“We’ve made a few donations to Toni’s Kitchen, and Grace [his sister] has been volunteering over there too,” Tierney said. “They are Montclair saviors right now. A lot of restaurants have been donating to them. I’m happy to see not a lot of food wasted.”
For Montclair store owners, what will happen to their employees is weighing large on their minds. It all depends on things that are out of their control, such as government assistance, the length of the shutdown and whether they can get rent or mortgage relief.
Mike Guerriero, the owner of two Gelati by Mike shops, had to lay off 48 of his 54 workers.
“Some are part-time, some full-time. It’s a mixture of kids and adults. The first impact is the college kids and high school kids, as some have older parents that may be vulnerable,” he said.
Last year, Guerriero said he employed 70 people in total. “We’re about 60 percent down from where we should be in March,” he said.
Spring, especially around Easter, is usually one of their busiest times, but the shutdown, compounded by the fact that people will not be celebrating other life events, will affect the business for months to come, he said.
“There is no way to recover later on in the back end, with graduations down, people not celebrating birthdays,” Guerriero said. “That’s a signature part of our business. The way things roll, I anticipate being 30-40 percent down if this drags on.”
His business is a bit of a bellwether for local shops, he said. Guerriero pays above minimum wage and offers health insurance, but keeps a lower overhead because he doesn’t take more than a general manager’s salary.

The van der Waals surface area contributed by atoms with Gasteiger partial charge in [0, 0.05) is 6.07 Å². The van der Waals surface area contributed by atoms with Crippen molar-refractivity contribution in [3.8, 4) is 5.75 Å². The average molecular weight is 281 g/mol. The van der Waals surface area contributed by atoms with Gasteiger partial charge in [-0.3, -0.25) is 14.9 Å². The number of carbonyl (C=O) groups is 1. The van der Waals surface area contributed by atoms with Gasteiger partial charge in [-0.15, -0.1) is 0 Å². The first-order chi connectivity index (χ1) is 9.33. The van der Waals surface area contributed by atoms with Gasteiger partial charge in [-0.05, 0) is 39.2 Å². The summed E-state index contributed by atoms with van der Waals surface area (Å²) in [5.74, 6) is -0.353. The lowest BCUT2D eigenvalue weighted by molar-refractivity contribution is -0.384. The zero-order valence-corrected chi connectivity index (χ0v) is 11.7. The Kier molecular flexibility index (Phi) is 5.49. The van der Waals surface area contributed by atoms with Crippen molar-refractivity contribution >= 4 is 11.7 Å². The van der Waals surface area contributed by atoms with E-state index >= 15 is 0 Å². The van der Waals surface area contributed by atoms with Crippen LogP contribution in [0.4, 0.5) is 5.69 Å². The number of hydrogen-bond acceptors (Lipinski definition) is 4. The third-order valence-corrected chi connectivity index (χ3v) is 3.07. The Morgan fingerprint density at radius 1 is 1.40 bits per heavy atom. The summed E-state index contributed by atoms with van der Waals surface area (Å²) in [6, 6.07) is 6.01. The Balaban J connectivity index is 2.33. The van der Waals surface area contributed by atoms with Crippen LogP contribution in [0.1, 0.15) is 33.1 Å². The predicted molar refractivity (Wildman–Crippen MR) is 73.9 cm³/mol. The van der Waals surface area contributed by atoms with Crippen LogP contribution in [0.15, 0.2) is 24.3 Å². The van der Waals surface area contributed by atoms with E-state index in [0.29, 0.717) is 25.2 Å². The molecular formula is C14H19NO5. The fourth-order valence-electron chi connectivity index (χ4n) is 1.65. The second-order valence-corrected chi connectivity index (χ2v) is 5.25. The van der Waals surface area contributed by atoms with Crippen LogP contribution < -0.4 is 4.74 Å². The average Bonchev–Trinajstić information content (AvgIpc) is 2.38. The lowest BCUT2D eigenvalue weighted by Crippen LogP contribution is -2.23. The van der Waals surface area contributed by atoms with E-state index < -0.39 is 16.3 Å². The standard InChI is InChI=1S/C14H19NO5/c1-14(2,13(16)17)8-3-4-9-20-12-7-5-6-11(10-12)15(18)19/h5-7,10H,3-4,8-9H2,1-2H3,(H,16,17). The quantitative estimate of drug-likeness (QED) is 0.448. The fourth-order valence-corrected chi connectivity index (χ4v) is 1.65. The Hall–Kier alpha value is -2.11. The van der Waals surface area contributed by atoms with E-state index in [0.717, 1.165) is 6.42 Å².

“With low overhead and low amount of cash to operate, if we start feeling issues it will be bad for everyone,” he said.
Beck is also worried about his employees, whom he considers family and who have been with the comics shop for three or four years.
It’s too soon to know what the shutdown will mean for them.
“That’s something that is too fresh for me to have a real kind of concrete answer for, unfortunately,” he said. “I don’t know. We’re going to see, but if they do file for unemployment, I’m certainly not going to block them from it. They’ve got families to support. They’ve got to do what they’ve got to do too.”
Joyist owner Erdelyi said her employees were proud of bringing a little normalcy during a stressful time, providing their neighbors with food when it’s hard to get.
“Not everyone can go to the grocery store and not everyone knows how to cook,” she said. “We have a really healthy restaurant, so we feel really proud that we’re trying to keep people healthy at a time like this.”
She said she’s proud of her fellow restaurant owners who are staying open to provide an essential resource and of the employees who are putting themselves at a slightly increased risk to help.
Erdelyi, like many store owners, is hoping for the government’s help. “If a small business is closed, it seems that that small business should not have to pay any recurring expenses,” she said, adding it would almost be like freezing time while the pandemic is being dealt with.
“That would, first of all, encourage businesses to close, which might help from a safety perspective, and would also be really tangible to say, ‘Well, I guess I’m not making revenue from these months, but I’m also not losing money and I have the money I need to reopen,’ so that businesses can come back.”